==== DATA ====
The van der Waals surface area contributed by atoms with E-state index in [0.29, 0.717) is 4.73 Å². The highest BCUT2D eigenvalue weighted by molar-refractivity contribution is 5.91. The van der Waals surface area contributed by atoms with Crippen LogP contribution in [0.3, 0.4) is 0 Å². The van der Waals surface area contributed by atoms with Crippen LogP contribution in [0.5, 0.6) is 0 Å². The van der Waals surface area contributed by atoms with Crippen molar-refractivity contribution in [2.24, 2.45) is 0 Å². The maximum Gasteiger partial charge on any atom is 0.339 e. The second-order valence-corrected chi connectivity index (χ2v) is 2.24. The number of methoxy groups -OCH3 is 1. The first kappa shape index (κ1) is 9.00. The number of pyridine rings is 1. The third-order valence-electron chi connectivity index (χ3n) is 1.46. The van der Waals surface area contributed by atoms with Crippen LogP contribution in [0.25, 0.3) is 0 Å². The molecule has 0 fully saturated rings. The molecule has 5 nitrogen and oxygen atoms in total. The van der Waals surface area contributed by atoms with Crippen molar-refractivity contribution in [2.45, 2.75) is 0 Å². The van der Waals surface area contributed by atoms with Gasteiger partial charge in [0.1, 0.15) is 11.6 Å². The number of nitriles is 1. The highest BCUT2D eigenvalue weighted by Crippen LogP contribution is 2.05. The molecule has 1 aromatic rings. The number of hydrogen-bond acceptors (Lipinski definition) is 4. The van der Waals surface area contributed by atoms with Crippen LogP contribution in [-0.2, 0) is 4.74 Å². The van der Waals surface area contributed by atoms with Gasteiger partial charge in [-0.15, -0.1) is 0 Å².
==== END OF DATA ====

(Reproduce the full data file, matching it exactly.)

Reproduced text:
The van der Waals surface area contributed by atoms with E-state index in [0.29, 0.717) is 4.73 Å². The highest BCUT2D eigenvalue weighted by molar-refractivity contribution is 5.91. The van der Waals surface area contributed by atoms with Crippen LogP contribution in [0.3, 0.4) is 0 Å². The van der Waals surface area contributed by atoms with Crippen LogP contribution in [0.5, 0.6) is 0 Å². The van der Waals surface area contributed by atoms with Crippen molar-refractivity contribution in [2.24, 2.45) is 0 Å². The maximum Gasteiger partial charge on any atom is 0.339 e. The second-order valence-corrected chi connectivity index (χ2v) is 2.24. The number of methoxy groups -OCH3 is 1. The first kappa shape index (κ1) is 9.00. The number of pyridine rings is 1. The third-order valence-electron chi connectivity index (χ3n) is 1.46. The van der Waals surface area contributed by atoms with Crippen LogP contribution in [0.25, 0.3) is 0 Å². The molecule has 0 fully saturated rings. The molecule has 5 nitrogen and oxygen atoms in total. The van der Waals surface area contributed by atoms with Crippen molar-refractivity contribution in [2.45, 2.75) is 0 Å². The van der Waals surface area contributed by atoms with Gasteiger partial charge in [0.1, 0.15) is 11.6 Å². The number of nitriles is 1. The highest BCUT2D eigenvalue weighted by Crippen LogP contribution is 2.05. The molecule has 1 aromatic rings. The number of hydrogen-bond acceptors (Lipinski definition) is 4. The van der Waals surface area contributed by atoms with Crippen LogP contribution in [-0.2, 0) is 4.74 Å². The van der Waals surface area contributed by atoms with Gasteiger partial charge in [-0.15, -0.1) is 0 Å².